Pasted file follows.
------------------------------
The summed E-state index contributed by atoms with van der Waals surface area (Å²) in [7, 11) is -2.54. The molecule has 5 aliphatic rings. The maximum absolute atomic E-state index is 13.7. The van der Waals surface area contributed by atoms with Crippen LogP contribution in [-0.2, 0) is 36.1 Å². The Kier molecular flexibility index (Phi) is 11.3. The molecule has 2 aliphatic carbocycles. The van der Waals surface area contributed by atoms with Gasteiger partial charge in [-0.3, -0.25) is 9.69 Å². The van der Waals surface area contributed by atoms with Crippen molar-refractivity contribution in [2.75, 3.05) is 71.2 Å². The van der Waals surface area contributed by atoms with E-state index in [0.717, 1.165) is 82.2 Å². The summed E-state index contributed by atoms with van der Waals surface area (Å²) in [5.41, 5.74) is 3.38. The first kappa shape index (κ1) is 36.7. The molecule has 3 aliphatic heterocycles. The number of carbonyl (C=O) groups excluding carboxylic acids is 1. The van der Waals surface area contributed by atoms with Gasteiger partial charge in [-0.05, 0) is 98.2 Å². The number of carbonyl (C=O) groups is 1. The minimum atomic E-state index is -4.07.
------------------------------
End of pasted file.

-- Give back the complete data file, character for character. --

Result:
The summed E-state index contributed by atoms with van der Waals surface area (Å²) in [7, 11) is -2.54. The molecule has 5 aliphatic rings. The maximum absolute atomic E-state index is 13.7. The van der Waals surface area contributed by atoms with Crippen LogP contribution in [-0.2, 0) is 36.1 Å². The Kier molecular flexibility index (Phi) is 11.3. The molecule has 2 aliphatic carbocycles. The van der Waals surface area contributed by atoms with Gasteiger partial charge in [-0.3, -0.25) is 9.69 Å². The van der Waals surface area contributed by atoms with Crippen molar-refractivity contribution in [2.75, 3.05) is 71.2 Å². The van der Waals surface area contributed by atoms with E-state index in [0.717, 1.165) is 82.2 Å². The summed E-state index contributed by atoms with van der Waals surface area (Å²) in [5.41, 5.74) is 3.38. The first kappa shape index (κ1) is 36.7. The molecule has 3 aliphatic heterocycles. The number of carbonyl (C=O) groups excluding carboxylic acids is 1. The van der Waals surface area contributed by atoms with Gasteiger partial charge in [-0.05, 0) is 98.2 Å². The number of carbonyl (C=O) groups is 1. The minimum atomic E-state index is -4.07.